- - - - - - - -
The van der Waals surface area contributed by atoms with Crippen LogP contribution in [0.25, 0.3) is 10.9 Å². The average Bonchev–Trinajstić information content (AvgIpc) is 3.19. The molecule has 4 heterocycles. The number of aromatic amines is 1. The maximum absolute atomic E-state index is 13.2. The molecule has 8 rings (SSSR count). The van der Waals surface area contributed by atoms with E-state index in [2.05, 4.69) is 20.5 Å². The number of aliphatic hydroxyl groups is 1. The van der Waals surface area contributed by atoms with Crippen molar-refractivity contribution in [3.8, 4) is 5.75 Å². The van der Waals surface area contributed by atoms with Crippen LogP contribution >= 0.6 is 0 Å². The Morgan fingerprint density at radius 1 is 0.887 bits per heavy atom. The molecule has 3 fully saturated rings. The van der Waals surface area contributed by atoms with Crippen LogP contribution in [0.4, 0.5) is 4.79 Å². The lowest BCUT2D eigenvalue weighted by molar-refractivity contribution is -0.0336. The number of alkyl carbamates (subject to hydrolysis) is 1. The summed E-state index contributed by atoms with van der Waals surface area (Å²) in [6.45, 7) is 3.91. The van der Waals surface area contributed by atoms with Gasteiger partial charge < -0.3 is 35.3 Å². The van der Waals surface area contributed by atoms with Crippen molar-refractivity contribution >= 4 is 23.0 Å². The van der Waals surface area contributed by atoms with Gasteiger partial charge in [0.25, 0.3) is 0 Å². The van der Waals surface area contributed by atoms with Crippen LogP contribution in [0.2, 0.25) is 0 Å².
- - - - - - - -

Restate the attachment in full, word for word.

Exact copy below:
The van der Waals surface area contributed by atoms with Crippen LogP contribution in [0.25, 0.3) is 10.9 Å². The average Bonchev–Trinajstić information content (AvgIpc) is 3.19. The molecule has 4 heterocycles. The number of aromatic amines is 1. The maximum absolute atomic E-state index is 13.2. The molecule has 8 rings (SSSR count). The van der Waals surface area contributed by atoms with E-state index in [2.05, 4.69) is 20.5 Å². The number of aliphatic hydroxyl groups is 1. The van der Waals surface area contributed by atoms with Crippen molar-refractivity contribution in [3.8, 4) is 5.75 Å². The van der Waals surface area contributed by atoms with Crippen LogP contribution >= 0.6 is 0 Å². The Morgan fingerprint density at radius 1 is 0.887 bits per heavy atom. The molecule has 3 fully saturated rings. The van der Waals surface area contributed by atoms with Crippen LogP contribution in [0.4, 0.5) is 4.79 Å². The lowest BCUT2D eigenvalue weighted by molar-refractivity contribution is -0.0336. The number of alkyl carbamates (subject to hydrolysis) is 1. The summed E-state index contributed by atoms with van der Waals surface area (Å²) in [6.45, 7) is 3.91. The van der Waals surface area contributed by atoms with Gasteiger partial charge < -0.3 is 35.3 Å². The van der Waals surface area contributed by atoms with Crippen molar-refractivity contribution >= 4 is 23.0 Å². The van der Waals surface area contributed by atoms with Gasteiger partial charge in [0.25, 0.3) is 0 Å². The van der Waals surface area contributed by atoms with Crippen LogP contribution in [0.2, 0.25) is 0 Å².